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Redding Type S Bushings

konamtbikerkonamtbiker Member Posts: 284 ✭✭✭
I am doing some research on neck sizing. I want to buy redding type S neck sizer for my 308. I need to know which additional bushing to buy.

These are just numbers im pulling out of my head. If a bullet has a diameter of .307. Which size bushing should i buy, to create a tight enough grip on the bullet without creating to much grip on the bullet? I have been told between .001 and .002. So in this instance i would want to buy a bushing that is a size of .306 or .305. Is this correct? or should i go larger than .002?

Any info on this subject is appricated. Im not to up to date on neck sizing. Right now i just normal necksize everything i have. Trying to take the next step. Thanks Kona

Comments

  • sandwarriorsandwarrior Member Posts: 5,599
    edited November -1
    konamtbiker,

    Remember you are resizing the outside of the neck. You have to measure the neck thickness x 2 and then subtract a couple thousandths. the Redding site and additional link for the ordering chart are here:

    http://www.redding-reloading.com/pages/typesbushseatdie.html

    There is a link on this page that shows the diameter you will need to order.
  • JustCJustC Member, Moderator Posts: 16,035 ******
    edited November -1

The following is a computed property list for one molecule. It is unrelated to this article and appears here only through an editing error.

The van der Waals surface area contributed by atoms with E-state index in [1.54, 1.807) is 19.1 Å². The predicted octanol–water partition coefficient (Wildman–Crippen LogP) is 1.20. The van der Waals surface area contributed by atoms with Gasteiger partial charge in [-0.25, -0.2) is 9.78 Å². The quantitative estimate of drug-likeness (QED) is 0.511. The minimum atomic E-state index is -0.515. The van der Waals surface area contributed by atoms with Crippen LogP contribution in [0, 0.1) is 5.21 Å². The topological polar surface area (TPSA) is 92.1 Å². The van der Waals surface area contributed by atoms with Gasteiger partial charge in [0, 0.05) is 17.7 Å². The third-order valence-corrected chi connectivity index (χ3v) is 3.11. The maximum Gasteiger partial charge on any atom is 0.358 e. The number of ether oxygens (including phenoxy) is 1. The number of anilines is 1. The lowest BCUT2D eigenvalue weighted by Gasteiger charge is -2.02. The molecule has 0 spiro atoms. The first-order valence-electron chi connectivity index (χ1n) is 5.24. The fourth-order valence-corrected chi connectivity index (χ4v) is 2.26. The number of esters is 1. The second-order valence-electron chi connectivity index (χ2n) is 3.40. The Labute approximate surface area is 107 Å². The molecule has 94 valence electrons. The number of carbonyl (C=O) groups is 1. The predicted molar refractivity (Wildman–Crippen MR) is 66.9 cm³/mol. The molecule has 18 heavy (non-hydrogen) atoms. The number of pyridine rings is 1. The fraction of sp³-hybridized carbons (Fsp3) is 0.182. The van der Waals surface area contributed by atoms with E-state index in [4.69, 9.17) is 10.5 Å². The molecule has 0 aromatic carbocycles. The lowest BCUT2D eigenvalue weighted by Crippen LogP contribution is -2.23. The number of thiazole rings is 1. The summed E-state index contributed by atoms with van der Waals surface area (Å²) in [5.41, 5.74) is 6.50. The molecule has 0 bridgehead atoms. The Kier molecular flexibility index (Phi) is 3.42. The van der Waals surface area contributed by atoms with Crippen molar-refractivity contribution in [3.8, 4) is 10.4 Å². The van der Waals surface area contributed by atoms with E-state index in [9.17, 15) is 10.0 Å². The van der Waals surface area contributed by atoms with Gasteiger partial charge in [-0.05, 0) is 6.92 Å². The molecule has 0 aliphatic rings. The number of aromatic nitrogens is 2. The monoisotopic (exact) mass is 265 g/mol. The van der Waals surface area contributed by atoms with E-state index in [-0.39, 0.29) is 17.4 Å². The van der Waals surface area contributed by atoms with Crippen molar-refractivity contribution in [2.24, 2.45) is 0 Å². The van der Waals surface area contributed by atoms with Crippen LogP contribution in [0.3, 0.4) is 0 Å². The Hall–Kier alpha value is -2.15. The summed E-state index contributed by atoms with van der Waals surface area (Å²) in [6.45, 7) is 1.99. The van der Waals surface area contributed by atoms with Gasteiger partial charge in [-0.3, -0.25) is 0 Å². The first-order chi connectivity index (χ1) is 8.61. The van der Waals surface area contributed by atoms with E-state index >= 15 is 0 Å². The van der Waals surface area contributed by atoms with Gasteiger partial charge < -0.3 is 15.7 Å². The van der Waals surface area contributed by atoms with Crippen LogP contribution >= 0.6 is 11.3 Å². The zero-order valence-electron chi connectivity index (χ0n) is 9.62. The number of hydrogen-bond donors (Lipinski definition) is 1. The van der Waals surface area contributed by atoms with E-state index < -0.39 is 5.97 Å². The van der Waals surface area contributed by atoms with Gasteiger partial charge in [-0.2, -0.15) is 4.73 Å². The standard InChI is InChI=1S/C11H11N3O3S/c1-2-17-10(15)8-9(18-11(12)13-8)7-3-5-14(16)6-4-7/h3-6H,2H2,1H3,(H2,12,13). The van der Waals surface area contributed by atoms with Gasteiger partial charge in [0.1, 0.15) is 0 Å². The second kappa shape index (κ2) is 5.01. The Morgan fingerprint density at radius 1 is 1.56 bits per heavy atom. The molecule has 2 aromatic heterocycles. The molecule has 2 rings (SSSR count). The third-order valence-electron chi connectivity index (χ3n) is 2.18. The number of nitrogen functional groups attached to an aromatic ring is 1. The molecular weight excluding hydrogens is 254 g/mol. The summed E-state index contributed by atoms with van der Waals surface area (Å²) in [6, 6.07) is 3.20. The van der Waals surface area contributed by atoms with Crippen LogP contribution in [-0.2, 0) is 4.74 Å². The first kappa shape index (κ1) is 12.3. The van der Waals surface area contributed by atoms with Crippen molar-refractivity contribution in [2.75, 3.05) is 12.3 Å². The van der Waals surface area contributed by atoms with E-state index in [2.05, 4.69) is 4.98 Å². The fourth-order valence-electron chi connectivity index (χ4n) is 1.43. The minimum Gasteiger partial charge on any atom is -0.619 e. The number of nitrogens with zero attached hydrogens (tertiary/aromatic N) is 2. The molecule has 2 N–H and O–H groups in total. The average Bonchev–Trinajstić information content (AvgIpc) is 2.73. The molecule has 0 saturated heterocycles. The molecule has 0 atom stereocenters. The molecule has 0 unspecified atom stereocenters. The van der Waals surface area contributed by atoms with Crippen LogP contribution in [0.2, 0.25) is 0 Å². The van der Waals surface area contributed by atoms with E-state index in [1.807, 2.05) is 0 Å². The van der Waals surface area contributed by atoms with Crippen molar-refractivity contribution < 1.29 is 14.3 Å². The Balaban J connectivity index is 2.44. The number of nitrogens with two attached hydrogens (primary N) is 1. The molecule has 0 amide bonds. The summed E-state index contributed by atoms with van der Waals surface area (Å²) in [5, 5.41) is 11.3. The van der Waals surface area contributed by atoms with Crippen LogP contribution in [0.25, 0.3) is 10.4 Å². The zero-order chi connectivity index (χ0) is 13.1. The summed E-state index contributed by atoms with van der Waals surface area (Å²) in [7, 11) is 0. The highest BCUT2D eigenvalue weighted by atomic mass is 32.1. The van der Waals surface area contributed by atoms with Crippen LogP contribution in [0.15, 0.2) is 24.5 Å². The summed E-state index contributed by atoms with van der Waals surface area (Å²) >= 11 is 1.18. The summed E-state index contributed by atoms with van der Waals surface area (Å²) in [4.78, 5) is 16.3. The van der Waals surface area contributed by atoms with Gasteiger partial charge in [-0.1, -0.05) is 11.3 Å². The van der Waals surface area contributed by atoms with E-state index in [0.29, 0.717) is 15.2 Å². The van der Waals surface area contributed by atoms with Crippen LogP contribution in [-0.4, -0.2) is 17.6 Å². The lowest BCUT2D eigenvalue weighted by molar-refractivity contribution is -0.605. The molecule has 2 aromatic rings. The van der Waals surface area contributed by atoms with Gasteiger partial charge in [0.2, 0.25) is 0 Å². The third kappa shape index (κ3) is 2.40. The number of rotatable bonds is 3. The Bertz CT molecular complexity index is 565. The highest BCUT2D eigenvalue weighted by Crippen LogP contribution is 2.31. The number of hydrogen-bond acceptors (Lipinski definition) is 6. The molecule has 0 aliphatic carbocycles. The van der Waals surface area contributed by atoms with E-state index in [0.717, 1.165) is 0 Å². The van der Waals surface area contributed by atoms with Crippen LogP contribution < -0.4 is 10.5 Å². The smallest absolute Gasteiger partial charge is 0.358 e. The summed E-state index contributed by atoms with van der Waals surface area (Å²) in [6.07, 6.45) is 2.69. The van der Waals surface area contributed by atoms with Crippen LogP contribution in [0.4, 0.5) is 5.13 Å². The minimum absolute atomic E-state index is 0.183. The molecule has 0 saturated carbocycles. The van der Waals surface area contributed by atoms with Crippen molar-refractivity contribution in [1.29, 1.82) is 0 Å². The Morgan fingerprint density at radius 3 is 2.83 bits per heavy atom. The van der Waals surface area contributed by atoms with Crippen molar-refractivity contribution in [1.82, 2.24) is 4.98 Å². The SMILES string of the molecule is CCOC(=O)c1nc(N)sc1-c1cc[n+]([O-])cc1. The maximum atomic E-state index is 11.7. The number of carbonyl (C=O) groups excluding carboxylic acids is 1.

if your brass is say .014" then that means .028" + .308" = .336" is a loaded round with .000" neck tension,..so you would want to buy .335", .334" and possibly even .333" to find just which amount of NK tension will be best.
  • 03lover03lover Member Posts: 67 ✭✭
    edited November -1
    konamtbiker,

    The Instructions for the Redding "S" Bushing Neck Sizing Die state, "you measure the outside diameter of a few rounds that are loaded with a bullet the same diameter as the ones you intend to use and get the average diameter. Then you subtract .001 or .002" and that would be the size of the bushing you need.

    My experience with my Redding Neck sizing dies using bushings indicates the instructions are pretty good. The only catch to this is if you start using several different manufactures brass, the variations in neck thickness will affect how a particular size bushing will size. Using just one size bushing, the thick brass will hold the bullet tighter and the thin brass less so.

    I have found it necessary to have no less than two and usually three bushings for each caliber so I can maintain the same bullet tention with all the different brass.

    Maybe you are lucky and have only one manufacturer of brass and then the .001" and .002" less that the neck outside diameter of your loaded rounds should work fine.
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